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Re: [public-html] <none>

From: Jeff Cutsinger <jeff@cutsinger.org>
Date: Fri, 27 Apr 2007 10:05:12 -0500
Message-ID: <46321128.6020302@cutsinger.org>
To: Gareth Hay <ghay@garaidh.com>
CC: W3C List <public-html@w3.org>, Smylers <Smylers@stripey.com>, Lachlan Hunt <lachlan.hunt@lachy.id.au>
Gareth Hay wrote:
> 
> On 27 Apr 2007, at 15:04, Jeff Cutsinger wrote:
> 
>> Gareth Hay wrote:
>>> If we discount the possibility of another browser manufacturer entering
>>> the market for a moment.
>>
>> Competition is overrated. It only benefits the consumer.
> 
> Reading is overrated. It only leads to understanding.

OK, I'll go ahead and say it: I'm sorry for being so snarky.

My point stands, however. You can't just discount the possibility of a
new browser entering the market. It's important.

> Besides, I'm only asking you keep your current Firefox, and then use the
> new Standards browser, or as I may have suggested, Have 1 browser with 2
> different modes - but do it properly, instead of the quirks mode mess we

Your suggestion is unworkable. Backtracking has already been suggested
with XHTML and the browser vendors rejected it.

> have, but hey sensationalise and say 10 programs, cos that's nearly what
> I suggested.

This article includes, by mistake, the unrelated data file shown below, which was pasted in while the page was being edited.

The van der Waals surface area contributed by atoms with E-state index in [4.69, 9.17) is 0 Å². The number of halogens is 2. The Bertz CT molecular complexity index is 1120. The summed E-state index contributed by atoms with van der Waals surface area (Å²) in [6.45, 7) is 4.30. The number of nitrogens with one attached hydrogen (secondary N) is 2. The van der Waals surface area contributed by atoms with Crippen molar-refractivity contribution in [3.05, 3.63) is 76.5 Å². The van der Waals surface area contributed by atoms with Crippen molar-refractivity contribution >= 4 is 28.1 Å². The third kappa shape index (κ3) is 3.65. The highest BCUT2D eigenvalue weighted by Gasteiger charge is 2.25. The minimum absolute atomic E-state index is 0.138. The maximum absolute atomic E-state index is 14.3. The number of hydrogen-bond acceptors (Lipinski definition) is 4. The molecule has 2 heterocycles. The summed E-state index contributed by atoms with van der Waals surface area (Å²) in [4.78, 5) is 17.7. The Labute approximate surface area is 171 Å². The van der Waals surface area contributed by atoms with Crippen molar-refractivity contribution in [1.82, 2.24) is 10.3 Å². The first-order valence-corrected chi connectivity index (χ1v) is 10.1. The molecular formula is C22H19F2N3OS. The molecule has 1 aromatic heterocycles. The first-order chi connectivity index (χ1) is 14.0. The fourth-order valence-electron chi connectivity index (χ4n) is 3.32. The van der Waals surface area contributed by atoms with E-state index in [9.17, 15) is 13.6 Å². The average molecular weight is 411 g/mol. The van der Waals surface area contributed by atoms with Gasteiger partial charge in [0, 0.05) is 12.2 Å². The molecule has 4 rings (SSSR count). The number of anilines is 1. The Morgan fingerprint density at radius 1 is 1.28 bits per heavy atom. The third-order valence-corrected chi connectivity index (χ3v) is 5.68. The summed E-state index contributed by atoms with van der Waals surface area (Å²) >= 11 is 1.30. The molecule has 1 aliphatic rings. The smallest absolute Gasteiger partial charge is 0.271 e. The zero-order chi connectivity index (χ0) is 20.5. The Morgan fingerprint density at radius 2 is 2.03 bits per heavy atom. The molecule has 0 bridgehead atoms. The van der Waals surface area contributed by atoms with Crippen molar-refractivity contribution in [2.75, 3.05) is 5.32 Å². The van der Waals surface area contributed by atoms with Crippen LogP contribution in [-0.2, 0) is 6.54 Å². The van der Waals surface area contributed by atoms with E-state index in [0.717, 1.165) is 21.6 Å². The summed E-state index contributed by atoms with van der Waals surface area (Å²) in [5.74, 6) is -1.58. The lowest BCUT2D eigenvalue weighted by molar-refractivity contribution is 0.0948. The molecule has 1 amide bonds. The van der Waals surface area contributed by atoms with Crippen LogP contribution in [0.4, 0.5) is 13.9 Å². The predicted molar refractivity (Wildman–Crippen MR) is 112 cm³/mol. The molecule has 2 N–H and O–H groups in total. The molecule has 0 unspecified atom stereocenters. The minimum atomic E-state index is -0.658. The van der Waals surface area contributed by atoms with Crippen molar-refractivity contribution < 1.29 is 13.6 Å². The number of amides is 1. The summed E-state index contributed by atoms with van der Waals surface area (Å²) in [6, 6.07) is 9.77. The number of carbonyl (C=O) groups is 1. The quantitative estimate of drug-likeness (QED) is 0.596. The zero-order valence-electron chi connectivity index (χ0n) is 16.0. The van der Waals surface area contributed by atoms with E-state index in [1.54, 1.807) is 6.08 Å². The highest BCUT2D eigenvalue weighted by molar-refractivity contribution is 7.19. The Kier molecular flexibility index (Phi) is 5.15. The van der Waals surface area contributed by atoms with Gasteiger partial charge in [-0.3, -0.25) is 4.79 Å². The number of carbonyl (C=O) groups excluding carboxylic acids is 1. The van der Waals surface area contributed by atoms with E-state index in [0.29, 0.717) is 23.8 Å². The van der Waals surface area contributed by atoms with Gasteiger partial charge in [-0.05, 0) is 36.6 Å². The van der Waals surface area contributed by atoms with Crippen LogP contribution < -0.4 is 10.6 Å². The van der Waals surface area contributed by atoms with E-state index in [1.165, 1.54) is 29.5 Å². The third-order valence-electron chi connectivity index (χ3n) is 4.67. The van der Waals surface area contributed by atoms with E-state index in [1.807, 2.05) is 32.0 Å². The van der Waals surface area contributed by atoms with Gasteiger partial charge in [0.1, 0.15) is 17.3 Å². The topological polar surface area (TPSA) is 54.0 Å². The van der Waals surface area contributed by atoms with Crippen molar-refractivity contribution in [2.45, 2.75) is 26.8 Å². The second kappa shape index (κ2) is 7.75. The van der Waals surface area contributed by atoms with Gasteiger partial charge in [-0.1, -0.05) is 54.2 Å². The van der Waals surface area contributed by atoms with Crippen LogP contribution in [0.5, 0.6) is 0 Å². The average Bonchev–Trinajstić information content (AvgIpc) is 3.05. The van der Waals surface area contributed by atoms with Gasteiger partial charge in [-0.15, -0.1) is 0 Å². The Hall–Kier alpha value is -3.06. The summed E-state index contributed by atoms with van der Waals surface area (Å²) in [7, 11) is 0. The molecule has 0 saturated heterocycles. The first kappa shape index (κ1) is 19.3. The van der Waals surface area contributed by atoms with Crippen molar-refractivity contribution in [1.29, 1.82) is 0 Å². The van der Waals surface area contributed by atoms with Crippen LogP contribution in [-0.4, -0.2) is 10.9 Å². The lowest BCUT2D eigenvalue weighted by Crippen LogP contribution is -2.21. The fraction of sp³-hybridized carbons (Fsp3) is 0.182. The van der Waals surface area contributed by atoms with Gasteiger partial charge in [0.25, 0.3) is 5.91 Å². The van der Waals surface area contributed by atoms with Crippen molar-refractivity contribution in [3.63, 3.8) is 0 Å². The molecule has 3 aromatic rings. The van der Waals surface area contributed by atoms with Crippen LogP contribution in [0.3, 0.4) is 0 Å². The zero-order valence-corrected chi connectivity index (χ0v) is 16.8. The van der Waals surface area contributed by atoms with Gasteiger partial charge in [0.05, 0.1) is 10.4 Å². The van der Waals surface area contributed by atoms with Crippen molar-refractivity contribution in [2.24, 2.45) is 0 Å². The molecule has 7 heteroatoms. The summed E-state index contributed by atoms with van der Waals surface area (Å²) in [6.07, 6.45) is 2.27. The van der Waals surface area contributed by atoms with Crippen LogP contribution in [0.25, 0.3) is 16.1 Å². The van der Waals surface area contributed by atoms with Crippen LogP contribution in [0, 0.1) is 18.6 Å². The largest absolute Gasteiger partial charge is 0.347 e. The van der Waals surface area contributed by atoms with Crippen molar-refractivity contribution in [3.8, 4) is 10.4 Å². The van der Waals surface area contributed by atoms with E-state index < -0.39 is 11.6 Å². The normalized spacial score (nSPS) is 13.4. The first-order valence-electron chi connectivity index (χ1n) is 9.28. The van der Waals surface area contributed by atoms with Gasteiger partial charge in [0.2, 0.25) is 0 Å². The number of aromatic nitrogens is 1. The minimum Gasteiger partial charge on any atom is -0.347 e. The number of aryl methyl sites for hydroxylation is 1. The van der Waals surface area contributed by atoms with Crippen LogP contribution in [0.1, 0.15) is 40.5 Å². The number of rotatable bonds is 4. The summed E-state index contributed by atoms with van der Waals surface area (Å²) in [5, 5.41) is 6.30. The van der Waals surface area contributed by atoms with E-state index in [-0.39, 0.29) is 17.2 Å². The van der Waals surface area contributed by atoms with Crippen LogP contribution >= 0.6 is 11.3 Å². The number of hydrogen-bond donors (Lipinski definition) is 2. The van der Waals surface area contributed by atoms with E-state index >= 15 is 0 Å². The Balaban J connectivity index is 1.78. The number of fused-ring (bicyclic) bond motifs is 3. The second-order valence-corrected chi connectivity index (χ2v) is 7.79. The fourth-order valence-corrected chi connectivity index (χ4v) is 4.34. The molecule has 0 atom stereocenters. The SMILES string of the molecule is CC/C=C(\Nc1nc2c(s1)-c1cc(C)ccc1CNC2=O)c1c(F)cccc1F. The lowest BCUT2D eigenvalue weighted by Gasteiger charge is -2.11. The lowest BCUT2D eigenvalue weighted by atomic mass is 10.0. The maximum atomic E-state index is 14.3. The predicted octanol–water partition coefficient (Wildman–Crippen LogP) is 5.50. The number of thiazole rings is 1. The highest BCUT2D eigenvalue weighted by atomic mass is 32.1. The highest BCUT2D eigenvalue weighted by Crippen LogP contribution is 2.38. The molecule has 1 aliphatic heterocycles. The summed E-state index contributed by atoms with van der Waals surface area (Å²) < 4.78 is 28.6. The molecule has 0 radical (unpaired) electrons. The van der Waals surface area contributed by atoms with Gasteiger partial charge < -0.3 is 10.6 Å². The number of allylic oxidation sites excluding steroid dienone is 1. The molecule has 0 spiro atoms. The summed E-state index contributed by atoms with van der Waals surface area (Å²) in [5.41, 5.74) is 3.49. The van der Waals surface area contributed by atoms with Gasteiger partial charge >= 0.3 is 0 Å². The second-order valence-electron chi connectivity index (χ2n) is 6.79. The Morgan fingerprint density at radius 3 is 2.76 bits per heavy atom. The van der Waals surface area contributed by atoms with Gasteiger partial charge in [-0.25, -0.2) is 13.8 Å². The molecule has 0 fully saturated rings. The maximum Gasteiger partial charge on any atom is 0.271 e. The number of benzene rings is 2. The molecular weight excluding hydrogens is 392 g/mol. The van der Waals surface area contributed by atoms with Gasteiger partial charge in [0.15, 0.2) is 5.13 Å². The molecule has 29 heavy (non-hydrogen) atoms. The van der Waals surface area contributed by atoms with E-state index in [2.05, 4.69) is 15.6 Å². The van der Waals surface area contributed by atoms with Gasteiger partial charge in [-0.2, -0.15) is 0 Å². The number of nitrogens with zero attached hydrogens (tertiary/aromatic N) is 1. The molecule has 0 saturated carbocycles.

It's what you're implying-- a new browser (or mode, the only difference
being one is more user-friendly, but equally developer-hostile) every
time we decide the web isn't perfect.

>>> I don't see the problem, release HTML5 as "Web 2.0" and tell everyone
>>> they need a new browser, problem solved, you want Web2.0 sites, you need
>>> the new browser (just keep your old browser for the rest of the web)
>>
>> You know, you have a great point. Reality doesn't matter at all. We'll
>> simply get everyone to believe that something that is already here is
>> actually not and you need a new browser to get the same functionality as
>> already exists. Companies will be happy to implement their apps in such
>> a way that requires the consumer to download, install, and use a new
>> program, for no apparent reason at all. I'm sure that the fact that this
>> is completely untrue will have no bearing on its success.
> 
> So if we live in your reality, which I take it you are speaking for the
> whole world, we have to write browser to parse EVERY html ever, even if
> badly written and produce web pages that function and look identical
> across all potential browsers.

Absolutely. Actually, all that is necessary is to write your browser to
the spec, which will tell you exactly how to do that.

> After all, it's not like MS ever releases new versions of it's products
> that require you to import and re-save old documents is it?
> Why is the web exempt from this process? Why are you striving for what
> can at most be a complete mess?

a) it's not like Microsoft's practices (technical or otherwise) are
exactly lauded by everyone and they certainly shouldn't set the bar for
what we are doing here, b) when Microsoft releases a new program, at
least there are obvious, visible benefits to the user, and c) I have to
deal with Access 97 databases here at work all the time.

Received on Friday, 27 April 2007 15:05:20 GMT

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